It’s easy to let yourself get swept up in the drama of your final year at university. You’ve got a roller coaster of emotions ahead of you; from your dissertation and final exams, to the parties and inevitable goodbyes. One thing that’s easy to lose track of? Getting a job. Look, you’re not in any worse of a position if you graduate without a job offer pending. It’s not a competition. However, if you find yourself twiddling your thumbs feeling FOMO as your friends head off on their graduate scheme adventures, this is the list for you. Limber up, because it’s time to finally get serious about your job search after graduation.
1. Google yourself
First things first: an audit of your web presence is probably in order. We trust you all to have the sense not to publish über-drunken photos on Facebook anymore (I mean, that’s like, so 2009.) Consider this instead: the second Internet crime you could be making is not having a Google-able enough presence.
To edge against your fellow recent graduate competition, you probably want to have your skills and achievements easily found on the Internet. There are a few ways to do this. Social media is one of them, so we’d advise that you set up at least one public social network. LinkedIn is great for a permanent one-stop-shop for all things to do with your past experience, whilst Twitter is great for showing off your personality. The other way? You could level up by building your own personal website.
2. Build your own personal website
Seems like a huge ask, but trust us when we say building a website isn’t as difficult as it seems. Pre-built templates on free services like Tumblr or WordPress can definitely go a long way. If you want to level up, a Squarespace subscription is not too pricey, but use your discretion when it comes to your budget.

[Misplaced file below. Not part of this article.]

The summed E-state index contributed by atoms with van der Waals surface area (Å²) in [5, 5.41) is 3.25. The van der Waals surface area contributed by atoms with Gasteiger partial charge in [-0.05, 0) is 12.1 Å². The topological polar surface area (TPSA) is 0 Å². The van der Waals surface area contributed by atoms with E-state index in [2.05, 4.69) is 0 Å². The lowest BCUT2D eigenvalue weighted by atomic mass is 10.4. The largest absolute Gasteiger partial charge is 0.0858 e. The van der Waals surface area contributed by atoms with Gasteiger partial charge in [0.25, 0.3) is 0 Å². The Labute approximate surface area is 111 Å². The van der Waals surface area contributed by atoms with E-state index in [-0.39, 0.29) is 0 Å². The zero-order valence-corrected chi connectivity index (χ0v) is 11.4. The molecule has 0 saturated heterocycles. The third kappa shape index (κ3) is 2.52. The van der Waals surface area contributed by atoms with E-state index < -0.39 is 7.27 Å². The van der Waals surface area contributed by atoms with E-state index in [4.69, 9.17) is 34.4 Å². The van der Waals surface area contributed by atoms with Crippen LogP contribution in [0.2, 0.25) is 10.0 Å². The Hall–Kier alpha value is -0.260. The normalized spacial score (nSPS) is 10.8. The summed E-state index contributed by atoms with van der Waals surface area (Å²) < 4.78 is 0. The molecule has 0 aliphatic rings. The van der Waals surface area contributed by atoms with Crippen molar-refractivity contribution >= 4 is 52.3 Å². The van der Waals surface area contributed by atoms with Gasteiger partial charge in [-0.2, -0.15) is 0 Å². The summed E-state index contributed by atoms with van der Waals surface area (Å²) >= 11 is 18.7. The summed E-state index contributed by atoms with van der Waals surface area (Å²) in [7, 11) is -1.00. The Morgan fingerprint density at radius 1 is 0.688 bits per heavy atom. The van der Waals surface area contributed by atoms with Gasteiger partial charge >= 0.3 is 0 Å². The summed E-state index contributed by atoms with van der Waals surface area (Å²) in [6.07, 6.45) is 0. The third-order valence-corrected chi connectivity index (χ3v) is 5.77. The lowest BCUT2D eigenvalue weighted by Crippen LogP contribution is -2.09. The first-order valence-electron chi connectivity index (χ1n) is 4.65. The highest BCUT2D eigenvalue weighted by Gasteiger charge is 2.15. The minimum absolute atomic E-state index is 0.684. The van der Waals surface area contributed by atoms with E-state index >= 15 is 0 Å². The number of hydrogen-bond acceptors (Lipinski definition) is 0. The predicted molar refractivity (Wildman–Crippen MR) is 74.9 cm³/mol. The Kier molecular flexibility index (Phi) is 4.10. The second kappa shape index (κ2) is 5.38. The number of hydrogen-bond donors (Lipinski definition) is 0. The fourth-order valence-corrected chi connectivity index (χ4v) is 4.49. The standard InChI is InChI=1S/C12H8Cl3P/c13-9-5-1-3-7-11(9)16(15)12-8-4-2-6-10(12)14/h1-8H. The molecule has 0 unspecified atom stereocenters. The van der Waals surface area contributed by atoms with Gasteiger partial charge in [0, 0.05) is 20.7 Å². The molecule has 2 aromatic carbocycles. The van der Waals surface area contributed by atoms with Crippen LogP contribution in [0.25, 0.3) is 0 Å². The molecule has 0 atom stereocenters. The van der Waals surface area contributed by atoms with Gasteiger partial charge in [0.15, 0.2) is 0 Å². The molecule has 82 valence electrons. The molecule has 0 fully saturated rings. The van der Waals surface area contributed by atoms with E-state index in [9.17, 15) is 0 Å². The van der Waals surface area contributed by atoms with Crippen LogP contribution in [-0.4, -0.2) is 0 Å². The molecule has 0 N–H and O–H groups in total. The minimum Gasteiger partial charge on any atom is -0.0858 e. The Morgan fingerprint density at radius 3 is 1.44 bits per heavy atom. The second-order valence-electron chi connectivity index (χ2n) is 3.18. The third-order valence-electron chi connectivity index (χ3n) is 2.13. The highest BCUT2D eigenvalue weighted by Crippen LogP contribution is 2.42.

The baseline investment you need to make is purchasing your own domain name. This can vary in price and availability, but services like GoDaddy or Hover are fairly reasonable, with many domain names costing less than £10 a year. If you take away one thing from this point, take this: buy your domain name as soon as possible. They can disappear in a blink of an eye, and unfortunately once someone buys it, it’s very difficult to buy it off them!
We’ve got loads more advice on digital skills in this article right here, if you need it.
3. Research and record
If you’d asked me what I wanted to do for my career when I was a final-year student, I probably would have imploded in fear. Hardly anyone really knows, and it’s a ton of pressure to come out with a coherent answer when put on the spot. If you’ve been freaking out about what you want to do post-uni, take a breather, and get to Googlin’.
It’s so important to take a few sessions and figure out a few career paths that could suit your experience and personality. Note how we say ‘career path’ rather than ‘job’ – it’s important to try to envision what the next three to five years is going to look like for you. The next step is to do a ton of research. Job descriptions can give you information you need about what the employer is looking for. What it doesn’t tell you is what the job will be like for you. Head over to Glassdoor for anonymous company reviews from current or past employees, and try to look for any blogs on their company website about employee experience.
One more step? Make a ton of notes. Your research on jobs and career paths need to have your own opinions attached to it. What are the pros and cons? Have you spoken to anyone at that company personally? What does career progression look like? Even if there are questions you can’t answer through a quick web search, you can always keep them as things you can ask during the job interview.
4. Get commercially aware
Commercial awareness isn’t just a buzzword for potential lawyers. It’s actually a great habit to inculcate at university before you join the big, wide world – and it’ll make you look hella impressive to potential employers. According to research by the AGR, more than 70% of employers are looking for candidates with strong commercial awareness. However, only 15% of candidates can actually demonstrate this! Eep.